Sweden's music festival scene has been blighted by a string of sexual assault allegations, with a major festival cancelling over the issue. On Saturday, the country's largest festival, Bråvalla, announced it would not be holding an event in 2018, after police said they had received reports of four rapes and 23 sexual assaults following this year's outing.
Now, a comedian from the country thinks she has the answer: a man-free music festival.
"What do you think about putting together a really cool festival where only non-men are welcome, that we'll run until ALL men have learned how to behave themselves?" she wrote.
Knyckare subsequently confirmed via her Instagram account that she'd gained enough support to get plans in place for a festival in 2018.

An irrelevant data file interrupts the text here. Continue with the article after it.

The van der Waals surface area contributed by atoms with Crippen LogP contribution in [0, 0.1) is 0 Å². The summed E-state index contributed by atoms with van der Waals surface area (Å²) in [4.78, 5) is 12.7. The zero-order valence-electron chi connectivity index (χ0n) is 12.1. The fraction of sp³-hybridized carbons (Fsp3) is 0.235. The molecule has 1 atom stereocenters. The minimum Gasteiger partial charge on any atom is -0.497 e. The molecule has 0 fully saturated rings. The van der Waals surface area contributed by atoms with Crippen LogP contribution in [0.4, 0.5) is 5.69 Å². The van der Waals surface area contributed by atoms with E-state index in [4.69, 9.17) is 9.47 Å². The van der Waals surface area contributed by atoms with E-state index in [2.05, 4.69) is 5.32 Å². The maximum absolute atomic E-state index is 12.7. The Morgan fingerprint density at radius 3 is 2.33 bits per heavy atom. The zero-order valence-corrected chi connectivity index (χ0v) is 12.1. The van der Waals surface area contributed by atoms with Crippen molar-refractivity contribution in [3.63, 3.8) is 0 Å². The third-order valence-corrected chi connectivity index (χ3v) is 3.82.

"Sweden's first man-free rock festival will see the light next summer," she said. "In the coming days I'll bring together a solid group of talented organizers and project leaders to form the festival organizers, then you'll hear from everyone again when it's time to move forward."
As well as Bråvalla, the We Are STHLM young people's festival in the Swedish capital also faced sexual assault allegations in 2014 and 2015.
Sexual assault at music festivals isn't just a Swedish problem, though. On May 8, 28 British music festivals staged an online "blackout," replacing their websites for 24 hours with the message #saferspacesatfestivals to support a campaign raising awareness of the issue.
The world-famous Glastonbury festival in the U.K. opened a space exclusively for people who self-identify as women in 2016. "The producers of The Sisterhood believe that women-only spaces are necessary in a world that is still run by and designed to benefit mainly men," organizers said at the time.
In the U.S., the women-only Michigan Womyn's Music Festival ran annually from 1976, but closed down in 2015 following controversy over its treatment of transgender artists.